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Tennis: When Hoad was king of the castle

by Steve Harrison 2 years ago in culture
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Aussie legend one of greatest of all time

Four-time Grand Slam winner Lew Hoad

If 2020 had gone to plan, the UK would currently be in the middle of the Wimbledon tennis fortnight, with Serbia’s Novak Djokovic probably still in the running to defend his title and secure a sixth championship crown.

But this year is not a normal year, Wimbledon was cancelled due to an alleged pandemic sweeping the world and Djokovic, who won this year’s Australian Open for the eighth time, did not have a chance to improve on his 17 Grand Slam singles titles.

But on this day 63 years ago another tennis great, Lew Hoad, did seal the Wimbledon title. On 5 July 1957, the Australian legend won his second Wimbledon championship and the last of his four Grand Slam singles crowns.

Not quite up to Djokovic’s amazing record, but that’s not down to his ability... more to the era in which Hoad played the game, when “professionalism” was raising its ugly head.

Hoad won all his Grand Slam titles when the championships were open to amateurs only, before the upheaval preceding and following the dawn of the “open era” in 1968, when the sport was making the transition towards professionalism.

Born in Sydney on 23 November 1934, Hoad was only 22 when he claimed his second Wimbledon title by beating fellow Australian Ashley Cooper 6-2 6-1 6-2 on Centre Court.

Already troubled by back problems, Hoad had required an upper body cast in the early part of the season before returning to competition in April that year. Playing pain-free for the first time since becoming world number one the previous year, when he ran up 16 singles titles and 17 doubles, Hoad smashed Cooper in a straight-sets final that lasted only 57 minutes.

But it was to be Hoad’s last tournament as an amateur... following his victory he turned professional by signing a two-year contract for a record “guarantee” of US$125,000, which included a $25,000 bonus for winning the Wimbledon crown.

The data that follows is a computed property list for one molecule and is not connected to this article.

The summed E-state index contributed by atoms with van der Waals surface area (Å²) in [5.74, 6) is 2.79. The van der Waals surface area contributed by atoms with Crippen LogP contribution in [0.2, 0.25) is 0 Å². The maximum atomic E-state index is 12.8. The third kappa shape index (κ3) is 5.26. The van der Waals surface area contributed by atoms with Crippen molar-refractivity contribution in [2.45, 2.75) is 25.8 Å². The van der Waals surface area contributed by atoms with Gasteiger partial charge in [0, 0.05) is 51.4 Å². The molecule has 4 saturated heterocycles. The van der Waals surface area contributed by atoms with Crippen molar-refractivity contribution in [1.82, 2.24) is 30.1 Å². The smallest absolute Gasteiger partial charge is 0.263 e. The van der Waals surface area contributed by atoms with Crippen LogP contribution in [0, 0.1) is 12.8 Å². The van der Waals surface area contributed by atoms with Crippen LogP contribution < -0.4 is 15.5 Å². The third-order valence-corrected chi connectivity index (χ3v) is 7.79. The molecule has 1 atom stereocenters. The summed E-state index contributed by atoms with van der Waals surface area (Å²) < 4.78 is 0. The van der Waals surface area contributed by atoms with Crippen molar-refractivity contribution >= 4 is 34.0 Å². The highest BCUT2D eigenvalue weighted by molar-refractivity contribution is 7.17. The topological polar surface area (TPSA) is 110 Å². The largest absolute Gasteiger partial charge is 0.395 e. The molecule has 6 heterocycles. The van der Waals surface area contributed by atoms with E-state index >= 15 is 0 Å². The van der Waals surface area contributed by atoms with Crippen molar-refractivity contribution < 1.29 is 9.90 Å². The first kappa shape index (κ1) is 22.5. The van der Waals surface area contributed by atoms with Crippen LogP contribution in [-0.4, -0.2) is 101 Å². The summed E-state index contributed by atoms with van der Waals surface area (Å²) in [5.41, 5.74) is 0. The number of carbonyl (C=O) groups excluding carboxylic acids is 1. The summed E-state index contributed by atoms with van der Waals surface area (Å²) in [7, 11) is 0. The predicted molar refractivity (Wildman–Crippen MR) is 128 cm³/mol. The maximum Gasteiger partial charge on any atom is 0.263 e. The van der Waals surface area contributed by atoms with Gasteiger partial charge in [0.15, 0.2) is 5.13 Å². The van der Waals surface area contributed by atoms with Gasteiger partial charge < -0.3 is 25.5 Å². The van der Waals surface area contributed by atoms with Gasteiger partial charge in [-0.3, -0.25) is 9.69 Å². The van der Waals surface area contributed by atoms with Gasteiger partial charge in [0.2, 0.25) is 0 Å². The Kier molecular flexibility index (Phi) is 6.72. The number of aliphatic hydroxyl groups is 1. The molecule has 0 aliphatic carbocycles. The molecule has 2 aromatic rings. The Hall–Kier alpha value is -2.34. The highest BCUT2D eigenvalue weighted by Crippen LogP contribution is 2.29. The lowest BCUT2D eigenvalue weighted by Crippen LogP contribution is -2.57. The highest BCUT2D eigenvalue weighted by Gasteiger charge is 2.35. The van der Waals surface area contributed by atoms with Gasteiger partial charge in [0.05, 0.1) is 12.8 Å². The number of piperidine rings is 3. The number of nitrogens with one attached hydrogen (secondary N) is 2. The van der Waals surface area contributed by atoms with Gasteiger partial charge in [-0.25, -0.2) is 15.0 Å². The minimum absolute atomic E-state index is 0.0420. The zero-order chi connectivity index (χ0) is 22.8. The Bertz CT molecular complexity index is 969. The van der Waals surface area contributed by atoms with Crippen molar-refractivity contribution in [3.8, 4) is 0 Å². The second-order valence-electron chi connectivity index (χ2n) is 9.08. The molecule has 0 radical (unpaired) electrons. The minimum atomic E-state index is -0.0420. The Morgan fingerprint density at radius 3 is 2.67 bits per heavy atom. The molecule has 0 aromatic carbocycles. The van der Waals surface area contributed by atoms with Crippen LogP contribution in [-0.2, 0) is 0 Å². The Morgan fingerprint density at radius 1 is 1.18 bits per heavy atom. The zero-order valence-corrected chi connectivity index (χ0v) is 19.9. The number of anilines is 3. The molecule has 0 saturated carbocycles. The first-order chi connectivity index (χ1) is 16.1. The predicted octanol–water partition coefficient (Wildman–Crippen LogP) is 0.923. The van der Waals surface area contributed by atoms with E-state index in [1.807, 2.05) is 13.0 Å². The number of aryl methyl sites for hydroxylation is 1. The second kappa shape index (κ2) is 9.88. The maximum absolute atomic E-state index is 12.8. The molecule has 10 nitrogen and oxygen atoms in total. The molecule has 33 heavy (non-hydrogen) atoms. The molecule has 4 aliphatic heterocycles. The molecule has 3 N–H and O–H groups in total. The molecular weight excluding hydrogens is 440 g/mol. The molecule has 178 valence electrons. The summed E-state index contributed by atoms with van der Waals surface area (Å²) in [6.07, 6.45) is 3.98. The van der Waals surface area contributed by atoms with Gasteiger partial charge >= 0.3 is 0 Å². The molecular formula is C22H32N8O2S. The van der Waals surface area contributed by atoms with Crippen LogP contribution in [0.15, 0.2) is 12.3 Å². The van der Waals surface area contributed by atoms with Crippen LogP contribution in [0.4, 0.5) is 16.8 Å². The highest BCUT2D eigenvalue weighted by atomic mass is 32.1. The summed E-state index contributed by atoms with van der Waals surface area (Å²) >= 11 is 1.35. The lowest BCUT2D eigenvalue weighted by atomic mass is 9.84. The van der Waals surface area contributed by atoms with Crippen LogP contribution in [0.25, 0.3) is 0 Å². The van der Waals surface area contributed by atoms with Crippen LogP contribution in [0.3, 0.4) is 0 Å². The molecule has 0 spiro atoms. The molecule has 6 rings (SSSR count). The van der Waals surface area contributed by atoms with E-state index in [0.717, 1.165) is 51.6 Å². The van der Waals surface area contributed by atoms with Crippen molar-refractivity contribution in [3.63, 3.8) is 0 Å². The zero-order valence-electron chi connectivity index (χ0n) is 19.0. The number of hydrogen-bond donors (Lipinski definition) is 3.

His decision to turn professional robbed Hoad of 10 years of Grand Slam competition, with his next appearance at Wimbledon coming at the start of the open era when he returned from retirement, brought about through back problems, to reach the third round in 1968, appearing again in 1970 and 1972 when he went out in the second and first rounds respectively. His only other Grand Slam appearance after his return came at the 1970 French Open when he reached the fourth round.

Hoad played his first Grand Slam quarter-final at the age of 17 at the 1952 US Open, going out at the same stage in the French Open and Wimbledon the following year, when he also advanced to his first semi-final at Forest Hills.

Having never before been beyond the third round at his home championships, Hoad reached his first Grand Slam final at the 1955 Australian Open, when he was beaten 9-7 6-4 6-4 by his great rival and top seed Ken Rosewall.

With Rosewall as his partner, Hoad led Australia to the Davis Cup in 1953 with victory over the United States, the formidable pair helping Australia to regain the trophy in 1955 and 1956.

As a doubles team, Hoad and Rosewall were a devastating partnership, winning the Wimbledon, French, Australian and Italian titles in 1953. But it wasn’t until 1956 that Hoad opened his singles Grand Slam account, beating Rosewall 6-4 3-6 6-4 7-5 in the Australian Open final in Brisbane.